By Albert H. Fulcher
For the first time in U.S. history, a wreath-laying ceremony took place in Washington D.C., at the Steuben Monument in Lafayette Park in honor of openly gay Revolutionary War hero Friedrich Wilhelm von Steuben, also known as Baron von Steuben, on Nov. 5.
Across from the White House, LGBTQ U.S. Army, Navy, Marine Corps, Air Force and National Guard veterans from across the U.S. united with members of the International Court System for the wreath-laying ceremony, bestowing two beautiful wreaths at the foot of his statue. One red, white and blue and the other in rainbow colors.
Sponsored by the International Imperial Court System and its chairman, San Diego City Commissioner Nicole Murray Ramirez, alongside a veterans committee headed by Rudy Legg Benavides, hospital corpsman 1st Class, Fleet Marine Force, U.S. Navy (ret.), Steuben was recognized and honored by the LGBTQ community for his role in American history. Both Ramirez and Benavides spoke at the event with Vietnam veteran Byron Terry Sidie leading the Pledge of Allegiance.
Steuben, a Prussian military man hired by George Washington to whip the Continental Army into shape during the darkest days of the Revolutionary War, is known for the bravery, discipline and grit he brought to the American troops. Steuben served as on openly gay man and is known in U.S. history for his keen military mind and charismatic leadership, not his sexual orientation and gay relationships on and off the battlefield. Washington granted him citizenship and land.
Benavides reminded all at the ceremony that the “don’t ask, don’t tell” (DADT) policy went into effect in December of 1993. DADT was controversial from the time it was implemented. It became increasingly a matter of public debate after 2004. On Dec. 15, 2010, a bill to repeal DADT passed the House with a vote of 250-175. Three days later, it passed the Senate 63-31, and on Dec. 22, 2010, President Barack Obama signed the new bill into law.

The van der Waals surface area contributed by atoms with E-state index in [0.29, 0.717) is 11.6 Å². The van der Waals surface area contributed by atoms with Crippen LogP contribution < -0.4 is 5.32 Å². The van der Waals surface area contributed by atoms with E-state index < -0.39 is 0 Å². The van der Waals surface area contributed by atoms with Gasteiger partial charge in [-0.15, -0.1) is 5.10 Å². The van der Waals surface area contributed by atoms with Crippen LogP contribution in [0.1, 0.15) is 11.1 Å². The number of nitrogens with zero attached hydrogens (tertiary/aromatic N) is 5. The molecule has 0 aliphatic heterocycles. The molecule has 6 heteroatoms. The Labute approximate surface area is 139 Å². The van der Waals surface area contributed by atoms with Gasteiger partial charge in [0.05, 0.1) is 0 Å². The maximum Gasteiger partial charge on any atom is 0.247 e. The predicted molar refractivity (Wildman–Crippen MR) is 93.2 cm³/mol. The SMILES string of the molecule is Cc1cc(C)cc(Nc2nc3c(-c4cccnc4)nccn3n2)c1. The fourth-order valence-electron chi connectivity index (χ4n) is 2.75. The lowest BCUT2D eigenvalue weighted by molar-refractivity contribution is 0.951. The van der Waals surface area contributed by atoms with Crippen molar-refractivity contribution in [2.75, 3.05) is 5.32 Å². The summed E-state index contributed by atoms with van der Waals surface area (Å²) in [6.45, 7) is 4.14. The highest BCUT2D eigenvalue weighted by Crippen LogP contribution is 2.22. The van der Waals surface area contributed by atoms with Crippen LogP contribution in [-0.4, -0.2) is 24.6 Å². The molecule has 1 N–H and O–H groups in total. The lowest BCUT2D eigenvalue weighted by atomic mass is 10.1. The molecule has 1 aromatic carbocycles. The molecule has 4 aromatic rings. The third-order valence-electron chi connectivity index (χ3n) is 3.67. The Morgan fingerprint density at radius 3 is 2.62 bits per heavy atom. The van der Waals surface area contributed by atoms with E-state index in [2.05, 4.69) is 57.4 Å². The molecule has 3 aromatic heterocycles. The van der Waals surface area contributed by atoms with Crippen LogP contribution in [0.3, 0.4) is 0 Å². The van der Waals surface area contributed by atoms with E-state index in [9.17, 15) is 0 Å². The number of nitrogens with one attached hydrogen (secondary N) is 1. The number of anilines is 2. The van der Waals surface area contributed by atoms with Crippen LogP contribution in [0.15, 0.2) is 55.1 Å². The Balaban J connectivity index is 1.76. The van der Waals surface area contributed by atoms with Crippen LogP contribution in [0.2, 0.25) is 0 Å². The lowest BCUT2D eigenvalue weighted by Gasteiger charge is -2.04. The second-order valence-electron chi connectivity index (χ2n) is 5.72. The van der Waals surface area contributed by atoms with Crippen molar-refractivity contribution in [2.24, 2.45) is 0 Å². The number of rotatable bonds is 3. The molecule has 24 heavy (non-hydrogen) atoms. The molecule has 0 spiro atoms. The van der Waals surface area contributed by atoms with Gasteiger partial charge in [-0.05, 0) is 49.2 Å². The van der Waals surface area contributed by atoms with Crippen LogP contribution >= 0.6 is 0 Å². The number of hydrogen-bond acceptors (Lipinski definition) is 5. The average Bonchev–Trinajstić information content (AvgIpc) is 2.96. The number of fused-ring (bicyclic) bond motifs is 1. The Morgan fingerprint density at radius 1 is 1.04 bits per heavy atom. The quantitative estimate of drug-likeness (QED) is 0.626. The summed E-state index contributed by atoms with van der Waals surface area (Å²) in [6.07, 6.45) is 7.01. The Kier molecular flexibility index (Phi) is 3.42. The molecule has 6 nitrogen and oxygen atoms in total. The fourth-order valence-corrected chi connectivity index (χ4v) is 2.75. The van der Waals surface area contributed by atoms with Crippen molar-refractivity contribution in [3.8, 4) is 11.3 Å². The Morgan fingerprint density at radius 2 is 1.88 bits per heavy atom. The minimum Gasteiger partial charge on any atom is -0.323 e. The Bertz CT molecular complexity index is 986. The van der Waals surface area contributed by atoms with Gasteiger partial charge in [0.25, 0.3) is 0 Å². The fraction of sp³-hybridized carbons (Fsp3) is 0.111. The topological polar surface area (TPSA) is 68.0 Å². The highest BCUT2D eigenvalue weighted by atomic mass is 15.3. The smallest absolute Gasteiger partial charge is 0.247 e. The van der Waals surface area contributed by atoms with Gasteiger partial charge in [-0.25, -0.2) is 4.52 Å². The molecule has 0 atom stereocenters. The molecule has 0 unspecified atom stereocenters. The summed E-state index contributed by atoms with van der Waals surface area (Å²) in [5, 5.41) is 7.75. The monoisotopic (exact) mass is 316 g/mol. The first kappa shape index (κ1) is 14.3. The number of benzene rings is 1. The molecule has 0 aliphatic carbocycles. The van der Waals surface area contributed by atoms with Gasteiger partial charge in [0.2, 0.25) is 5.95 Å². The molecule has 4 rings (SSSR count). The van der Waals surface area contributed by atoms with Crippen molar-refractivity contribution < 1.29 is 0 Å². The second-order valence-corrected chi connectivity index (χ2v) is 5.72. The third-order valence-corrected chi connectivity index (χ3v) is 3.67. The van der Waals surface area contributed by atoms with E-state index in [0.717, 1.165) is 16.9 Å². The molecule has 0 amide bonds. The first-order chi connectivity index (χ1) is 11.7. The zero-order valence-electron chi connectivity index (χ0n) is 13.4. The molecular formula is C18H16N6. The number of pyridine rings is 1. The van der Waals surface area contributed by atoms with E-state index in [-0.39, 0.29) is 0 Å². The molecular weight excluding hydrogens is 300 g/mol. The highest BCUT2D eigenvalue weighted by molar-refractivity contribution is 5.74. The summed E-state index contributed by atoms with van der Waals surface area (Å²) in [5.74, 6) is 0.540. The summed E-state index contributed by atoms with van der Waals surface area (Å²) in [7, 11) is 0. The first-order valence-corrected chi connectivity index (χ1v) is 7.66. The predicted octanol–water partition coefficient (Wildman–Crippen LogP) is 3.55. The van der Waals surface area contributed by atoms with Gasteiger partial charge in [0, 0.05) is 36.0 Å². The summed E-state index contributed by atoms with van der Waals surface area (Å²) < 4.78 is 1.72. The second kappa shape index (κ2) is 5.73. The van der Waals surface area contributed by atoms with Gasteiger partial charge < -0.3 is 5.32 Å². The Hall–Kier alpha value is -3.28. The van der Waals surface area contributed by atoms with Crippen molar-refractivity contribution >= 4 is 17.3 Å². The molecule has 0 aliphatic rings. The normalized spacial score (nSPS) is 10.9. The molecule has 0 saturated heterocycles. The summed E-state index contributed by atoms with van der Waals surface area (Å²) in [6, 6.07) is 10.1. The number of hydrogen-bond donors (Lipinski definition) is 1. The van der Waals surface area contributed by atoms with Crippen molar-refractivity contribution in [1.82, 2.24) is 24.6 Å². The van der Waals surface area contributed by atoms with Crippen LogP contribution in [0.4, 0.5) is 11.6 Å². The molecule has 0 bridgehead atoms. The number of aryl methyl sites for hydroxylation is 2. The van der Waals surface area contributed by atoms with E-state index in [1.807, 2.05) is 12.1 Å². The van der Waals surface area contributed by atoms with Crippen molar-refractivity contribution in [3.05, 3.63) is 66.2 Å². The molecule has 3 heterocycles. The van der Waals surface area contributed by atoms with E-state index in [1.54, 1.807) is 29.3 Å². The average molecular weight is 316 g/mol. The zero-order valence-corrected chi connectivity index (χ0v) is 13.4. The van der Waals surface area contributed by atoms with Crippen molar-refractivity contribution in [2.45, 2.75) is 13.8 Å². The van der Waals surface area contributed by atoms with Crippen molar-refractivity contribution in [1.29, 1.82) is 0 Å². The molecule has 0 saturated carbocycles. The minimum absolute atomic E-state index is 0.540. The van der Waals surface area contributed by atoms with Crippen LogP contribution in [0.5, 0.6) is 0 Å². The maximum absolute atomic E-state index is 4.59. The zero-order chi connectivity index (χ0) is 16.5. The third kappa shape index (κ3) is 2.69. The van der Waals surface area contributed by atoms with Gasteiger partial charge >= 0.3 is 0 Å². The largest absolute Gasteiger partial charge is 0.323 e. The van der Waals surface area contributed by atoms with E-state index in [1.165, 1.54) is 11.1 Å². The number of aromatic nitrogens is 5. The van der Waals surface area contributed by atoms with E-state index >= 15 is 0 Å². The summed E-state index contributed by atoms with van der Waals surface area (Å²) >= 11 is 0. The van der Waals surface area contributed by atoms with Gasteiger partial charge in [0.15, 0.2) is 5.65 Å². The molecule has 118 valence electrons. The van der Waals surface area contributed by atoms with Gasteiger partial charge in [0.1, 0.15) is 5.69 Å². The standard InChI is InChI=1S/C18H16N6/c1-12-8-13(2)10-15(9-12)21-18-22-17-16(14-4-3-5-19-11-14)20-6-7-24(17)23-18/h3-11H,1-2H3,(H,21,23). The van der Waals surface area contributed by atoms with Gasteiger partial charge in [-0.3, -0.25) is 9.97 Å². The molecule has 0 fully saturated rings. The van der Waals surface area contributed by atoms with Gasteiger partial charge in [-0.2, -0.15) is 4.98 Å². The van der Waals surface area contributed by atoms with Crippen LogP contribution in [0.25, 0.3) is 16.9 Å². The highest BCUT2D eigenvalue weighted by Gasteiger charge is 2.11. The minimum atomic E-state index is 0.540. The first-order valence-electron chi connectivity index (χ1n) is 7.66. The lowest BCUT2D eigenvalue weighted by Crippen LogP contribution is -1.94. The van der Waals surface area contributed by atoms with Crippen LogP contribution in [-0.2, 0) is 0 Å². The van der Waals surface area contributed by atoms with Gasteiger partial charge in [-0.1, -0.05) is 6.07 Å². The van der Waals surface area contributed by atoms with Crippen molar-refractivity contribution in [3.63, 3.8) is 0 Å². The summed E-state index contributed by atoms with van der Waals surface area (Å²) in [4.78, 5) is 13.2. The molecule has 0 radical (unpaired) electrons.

Benavides met his husband (an Army veteran) in late 2000. He said from the moment they met, they were pretty much inseparable. They followed the path of a normal couple.
“We dated for a while. We moved in together,” Benavides said. “We got a dog, we bought a car. Then I proposed. We had a beautiful commitment ceremony in 2003. Marriage wasn’t a thing yet. I [we] had a very good life. Except one thing. I couldn’t share that. I had to hide him. I had to hide my personal life. For 10 years. The military couldn’t know about him and us. Sometimes we must look back to realize how far we’ve come.”
Benavides said the day was to honor Friedrich Wilhelm von Steuben, a man who whipped the Continental Army into shape. Steuben didn’t speak English, but he drafted a drill manual in French and then had Alexander Hamilton and Nathanael Green to translate. They were two of the Baron’s aides. Steuben began with a “model company” of 100 men and trained them. Once these men were trained, they in turn would work outward into each brigade.
“His instructions and methods have a familiar ring,” Benavides said. “Consider that much of what is done today stems from his teachings. Von Steuben introduced a system of progressive training.”
Steuben would often swear and yell at the soldiers up and down in German and French, Benavides said. And when that was no longer successfully intimidating, he would recruit an aide to curse at them in English, for him.
“Gay men have always been part of the American military,” Benavides said. “In a time before gay marriage or open Pride. Military men fell in love, formed passionate friendships and had same-sex encounters. Due to social and official discrimination, though, most of their stories have gone untold. But in the case of one of the military’s founding heroes, homosexuality was always part of the story.”
Ramirez acknowledged the important assistance of Congresswoman Susan Davis and her staff, who worked with officials of the U.S. National Parks Services, which granted a permit for the ceremony.
“The International Imperial Courts Council, founded by WWII veteran Jose Julio Sarria, plans to hold this ceremony every year,” Ramirez said.